Visit R. Scott Hanson's website.

--Marshal Zeringue

Sunday, February 26, 2017

Patricia Illingworth & Wendy E. Parmet's "The Health of Newcomers"

Patricia Illingworth is Professor in the Department of Philosophy and in the D’Amore-McKim College of Business Administration at Northeastern University, where she is also Lecturer in Law. She is the author of AIDS and the Good Society, Trusting Medicine: The Moral Costs of Managed Care, and Us Before Me: Ethics and Social Capital for Global Well-Being. She also blogs for the Huffington Post.

Wendy E. Parmet is George J. and Kathleen Waters Matthews Distinguished Professor of Law and Professor of Public Policy and Urban Affairs at Northeastern University, where she directs the program on Health Policy & Law. She is the author of Populations, Public Health, and the Law.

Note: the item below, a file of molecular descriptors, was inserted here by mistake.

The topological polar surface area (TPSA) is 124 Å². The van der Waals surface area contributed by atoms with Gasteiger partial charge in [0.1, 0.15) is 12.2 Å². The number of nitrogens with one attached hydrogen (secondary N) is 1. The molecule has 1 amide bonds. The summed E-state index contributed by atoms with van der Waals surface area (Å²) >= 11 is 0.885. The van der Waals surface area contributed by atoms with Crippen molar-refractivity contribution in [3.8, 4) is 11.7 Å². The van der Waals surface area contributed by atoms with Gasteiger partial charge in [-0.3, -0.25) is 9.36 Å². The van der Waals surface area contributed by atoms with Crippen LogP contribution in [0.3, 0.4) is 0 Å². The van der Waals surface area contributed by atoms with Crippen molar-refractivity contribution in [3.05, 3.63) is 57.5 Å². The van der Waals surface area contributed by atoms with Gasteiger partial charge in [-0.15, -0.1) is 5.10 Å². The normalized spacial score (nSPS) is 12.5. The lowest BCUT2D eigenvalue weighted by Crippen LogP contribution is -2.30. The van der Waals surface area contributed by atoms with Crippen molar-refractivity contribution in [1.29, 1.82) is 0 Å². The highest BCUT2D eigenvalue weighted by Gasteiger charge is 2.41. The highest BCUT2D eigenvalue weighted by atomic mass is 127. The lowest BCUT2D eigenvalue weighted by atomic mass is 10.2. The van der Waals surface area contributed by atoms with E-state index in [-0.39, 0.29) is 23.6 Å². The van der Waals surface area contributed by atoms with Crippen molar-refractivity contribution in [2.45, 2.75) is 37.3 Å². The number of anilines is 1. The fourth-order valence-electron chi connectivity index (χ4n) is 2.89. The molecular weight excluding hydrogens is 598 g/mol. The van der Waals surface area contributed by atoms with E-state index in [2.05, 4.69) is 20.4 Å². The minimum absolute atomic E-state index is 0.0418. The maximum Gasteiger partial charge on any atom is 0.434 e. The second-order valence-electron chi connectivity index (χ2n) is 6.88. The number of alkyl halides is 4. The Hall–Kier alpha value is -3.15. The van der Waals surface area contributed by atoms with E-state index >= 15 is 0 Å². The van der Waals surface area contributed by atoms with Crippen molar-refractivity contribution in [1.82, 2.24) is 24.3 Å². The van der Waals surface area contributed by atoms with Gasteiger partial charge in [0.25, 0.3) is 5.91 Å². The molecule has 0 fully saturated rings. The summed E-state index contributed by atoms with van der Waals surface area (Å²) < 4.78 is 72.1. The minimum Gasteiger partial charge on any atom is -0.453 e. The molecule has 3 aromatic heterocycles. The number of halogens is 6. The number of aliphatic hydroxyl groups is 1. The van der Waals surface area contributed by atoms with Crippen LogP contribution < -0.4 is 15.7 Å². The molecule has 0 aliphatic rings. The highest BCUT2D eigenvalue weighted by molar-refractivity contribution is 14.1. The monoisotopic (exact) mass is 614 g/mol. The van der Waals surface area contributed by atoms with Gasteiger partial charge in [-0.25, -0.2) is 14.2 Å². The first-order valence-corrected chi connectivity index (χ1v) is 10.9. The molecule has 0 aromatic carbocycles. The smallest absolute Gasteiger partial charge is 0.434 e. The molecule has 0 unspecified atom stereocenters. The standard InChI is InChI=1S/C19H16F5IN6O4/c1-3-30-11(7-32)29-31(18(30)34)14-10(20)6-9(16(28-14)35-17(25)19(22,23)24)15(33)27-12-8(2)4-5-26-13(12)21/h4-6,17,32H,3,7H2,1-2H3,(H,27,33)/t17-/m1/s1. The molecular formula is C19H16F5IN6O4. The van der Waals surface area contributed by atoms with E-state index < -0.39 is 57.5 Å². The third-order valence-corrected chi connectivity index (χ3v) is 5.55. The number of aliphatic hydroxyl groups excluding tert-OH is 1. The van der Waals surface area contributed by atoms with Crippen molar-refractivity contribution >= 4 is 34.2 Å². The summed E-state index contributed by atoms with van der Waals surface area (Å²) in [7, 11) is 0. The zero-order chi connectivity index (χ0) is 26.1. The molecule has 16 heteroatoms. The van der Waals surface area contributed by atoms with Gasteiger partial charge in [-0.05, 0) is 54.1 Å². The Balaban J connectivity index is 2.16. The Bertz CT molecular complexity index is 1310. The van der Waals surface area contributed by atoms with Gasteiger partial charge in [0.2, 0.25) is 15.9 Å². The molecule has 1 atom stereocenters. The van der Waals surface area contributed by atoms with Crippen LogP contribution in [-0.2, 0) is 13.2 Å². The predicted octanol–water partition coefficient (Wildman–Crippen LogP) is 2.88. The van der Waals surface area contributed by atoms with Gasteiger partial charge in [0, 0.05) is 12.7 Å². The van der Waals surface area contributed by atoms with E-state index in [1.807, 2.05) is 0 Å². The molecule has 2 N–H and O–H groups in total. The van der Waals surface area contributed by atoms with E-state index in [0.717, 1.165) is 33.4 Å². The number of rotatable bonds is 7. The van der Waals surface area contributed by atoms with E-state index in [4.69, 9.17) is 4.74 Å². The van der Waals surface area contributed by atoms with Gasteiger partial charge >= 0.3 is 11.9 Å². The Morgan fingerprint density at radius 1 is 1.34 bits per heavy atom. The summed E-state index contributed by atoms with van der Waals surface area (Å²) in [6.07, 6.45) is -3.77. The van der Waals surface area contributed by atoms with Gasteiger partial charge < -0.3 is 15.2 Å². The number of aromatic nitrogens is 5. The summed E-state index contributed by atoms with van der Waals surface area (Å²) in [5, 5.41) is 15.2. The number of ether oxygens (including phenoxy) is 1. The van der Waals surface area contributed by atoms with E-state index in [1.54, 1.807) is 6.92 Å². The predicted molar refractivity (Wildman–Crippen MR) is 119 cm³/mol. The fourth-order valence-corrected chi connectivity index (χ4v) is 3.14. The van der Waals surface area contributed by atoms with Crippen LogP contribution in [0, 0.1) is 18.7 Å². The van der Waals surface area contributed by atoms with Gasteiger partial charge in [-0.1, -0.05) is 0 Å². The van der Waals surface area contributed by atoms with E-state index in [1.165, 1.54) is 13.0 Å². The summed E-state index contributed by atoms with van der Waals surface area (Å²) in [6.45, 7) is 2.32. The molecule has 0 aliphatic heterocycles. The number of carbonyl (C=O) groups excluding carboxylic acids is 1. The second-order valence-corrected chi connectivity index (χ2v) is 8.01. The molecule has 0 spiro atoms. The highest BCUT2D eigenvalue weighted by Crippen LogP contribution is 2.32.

They applied the “Page 99 Test” to their new book, The Health of Newcomers: Immigration, Health Policy, and the Case for Global Solidarity, and reported the following:
The Health of Newcomers: Immigration, Health Policy, and the Case for Global Solidarity explores the intersections between health and immigration, arguing that xenophobia distorts health policy and fear of disease confounds immigration policy. The book makes the case that because health is a public good, all societies have an ethical duty, as well as a pragmatic need, to protect the health of newcomers. In the end, we conclude that all people should act in solidarity with immigrants.